The sheriff or marshal's office in your area usually can supply you with your state's rules. If you're a defendant and there's a judgment against you, strategies to cope with wage garnishment are covered in Solve Your Money Troubles, by Robin Leonard and Margaret Reiter (Nolo).
Personal Property and Other Collection Sources
What about other collection sources? Can't a judgment be collected from assets other than wages? Sure. Real estate, bank accounts, stocks and bonds, and motor vehicles are other common collection sources. And if you've sued a business, you can often collect by ordering the sheriff or marshal to take the amount of the judgment right out of the debtor's cash register.
But remember, many types of personal property are legally exempt from attachment. In New York, for example, among a long list of exemptions we find "all stoves kept for use in the judgment debtor's dwelling house" and a "pew occupied by the judgment debtor or the family in a place of public worship."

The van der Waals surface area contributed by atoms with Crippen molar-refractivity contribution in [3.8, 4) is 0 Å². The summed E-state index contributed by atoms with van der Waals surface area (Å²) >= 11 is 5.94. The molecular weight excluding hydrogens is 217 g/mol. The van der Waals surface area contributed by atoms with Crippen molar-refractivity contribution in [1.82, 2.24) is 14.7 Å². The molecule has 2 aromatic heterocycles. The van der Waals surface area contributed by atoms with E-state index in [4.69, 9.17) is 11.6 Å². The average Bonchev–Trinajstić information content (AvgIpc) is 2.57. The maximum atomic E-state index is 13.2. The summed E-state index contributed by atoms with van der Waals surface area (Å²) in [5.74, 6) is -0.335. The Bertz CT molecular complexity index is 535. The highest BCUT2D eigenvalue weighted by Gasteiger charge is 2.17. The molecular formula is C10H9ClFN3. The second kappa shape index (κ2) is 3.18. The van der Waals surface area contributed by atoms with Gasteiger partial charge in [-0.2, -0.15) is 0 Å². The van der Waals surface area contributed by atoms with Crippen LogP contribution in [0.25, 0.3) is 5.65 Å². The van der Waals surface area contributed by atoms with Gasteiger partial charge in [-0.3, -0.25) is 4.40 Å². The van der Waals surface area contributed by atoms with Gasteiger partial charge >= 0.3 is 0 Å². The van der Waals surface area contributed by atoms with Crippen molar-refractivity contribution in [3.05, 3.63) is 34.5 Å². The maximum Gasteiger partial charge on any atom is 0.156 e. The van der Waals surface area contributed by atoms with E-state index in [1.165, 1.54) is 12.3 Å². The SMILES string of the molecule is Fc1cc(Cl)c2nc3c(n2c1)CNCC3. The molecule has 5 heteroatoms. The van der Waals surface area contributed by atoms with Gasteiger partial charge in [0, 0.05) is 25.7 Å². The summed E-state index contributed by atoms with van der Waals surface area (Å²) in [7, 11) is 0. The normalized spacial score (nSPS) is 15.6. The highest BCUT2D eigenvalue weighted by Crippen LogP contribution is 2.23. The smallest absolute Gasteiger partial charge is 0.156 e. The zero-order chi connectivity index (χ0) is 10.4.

Most states exempt household goods and appliances necessary for everyday living (such as a stove, refrigerator, dishes, or TV set); sentimental items and family keepsakes (such as photos, jewelry, or works of art); and tools or machinery the debtor uses to make a living (such as a computer, professional library, or power saw). A debtor's retirement account, life insurance, pension, and certain types of savings accounts are also protected. Even more significant in terms of assets, a portion or all of the equity in a debtor's home is exempt.
What does all this boil down to? Simply this. Before you file your small claims court case, make sure that at least one of the following is true:
- The person or business you wish to sue is solvent and likely to pay a court judgment voluntarily.
- The person is broke now but is very likely to be solvent in the future. Judgments in most states can be collected for five to twenty years (this period can usually be renewed) and earn interest until they are paid. In short, if you are willing to take a chance that a destitute college student will eventually get a job, win the lottery, inherit money, win a personal injury lawsuit, or otherwise become solvent sometime in the next few years, go ahead and sue. You'll have to sit on the judgment for awhile, but eventually it should be collectible.
- The defendant has a decent-paying job or is likely to get one in the not-too-distant future, as might be the case with a student. Most states allow a judgment to be collected for five to 20 years from the date it is entered, and you can apply to have this period extended.